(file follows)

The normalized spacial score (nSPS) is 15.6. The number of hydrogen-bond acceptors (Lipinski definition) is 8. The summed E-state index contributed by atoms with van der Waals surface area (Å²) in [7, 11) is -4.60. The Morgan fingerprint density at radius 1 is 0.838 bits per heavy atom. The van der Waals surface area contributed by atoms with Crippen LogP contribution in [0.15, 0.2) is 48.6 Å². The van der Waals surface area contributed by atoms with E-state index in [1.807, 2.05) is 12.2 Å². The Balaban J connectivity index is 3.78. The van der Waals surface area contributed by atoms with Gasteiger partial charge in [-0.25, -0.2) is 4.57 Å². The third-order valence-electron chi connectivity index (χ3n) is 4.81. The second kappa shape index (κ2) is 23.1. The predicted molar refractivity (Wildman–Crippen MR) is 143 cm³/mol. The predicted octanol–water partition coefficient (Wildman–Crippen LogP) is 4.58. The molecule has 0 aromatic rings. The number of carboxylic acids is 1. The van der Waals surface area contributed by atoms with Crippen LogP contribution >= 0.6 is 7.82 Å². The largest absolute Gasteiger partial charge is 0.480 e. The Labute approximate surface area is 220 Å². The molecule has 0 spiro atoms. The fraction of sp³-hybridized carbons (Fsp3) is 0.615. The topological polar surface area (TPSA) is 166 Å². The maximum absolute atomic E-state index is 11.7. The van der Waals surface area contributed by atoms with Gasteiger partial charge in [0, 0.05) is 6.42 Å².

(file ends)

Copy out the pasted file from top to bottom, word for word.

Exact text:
The normalized spacial score (nSPS) is 15.6. The number of hydrogen-bond acceptors (Lipinski definition) is 8. The summed E-state index contributed by atoms with van der Waals surface area (Å²) in [7, 11) is -4.60. The Morgan fingerprint density at radius 1 is 0.838 bits per heavy atom. The van der Waals surface area contributed by atoms with Crippen LogP contribution in [0.15, 0.2) is 48.6 Å². The van der Waals surface area contributed by atoms with E-state index in [1.807, 2.05) is 12.2 Å². The Balaban J connectivity index is 3.78. The van der Waals surface area contributed by atoms with Gasteiger partial charge in [-0.25, -0.2) is 4.57 Å². The third-order valence-electron chi connectivity index (χ3n) is 4.81. The second kappa shape index (κ2) is 23.1. The predicted molar refractivity (Wildman–Crippen MR) is 143 cm³/mol. The predicted octanol–water partition coefficient (Wildman–Crippen LogP) is 4.58. The molecule has 0 aromatic rings. The number of carboxylic acids is 1. The van der Waals surface area contributed by atoms with Crippen LogP contribution >= 0.6 is 7.82 Å². The largest absolute Gasteiger partial charge is 0.480 e. The Labute approximate surface area is 220 Å². The molecule has 0 spiro atoms. The fraction of sp³-hybridized carbons (Fsp3) is 0.615. The topological polar surface area (TPSA) is 166 Å². The maximum absolute atomic E-state index is 11.7. The van der Waals surface area contributed by atoms with Gasteiger partial charge in [0, 0.05) is 6.42 Å².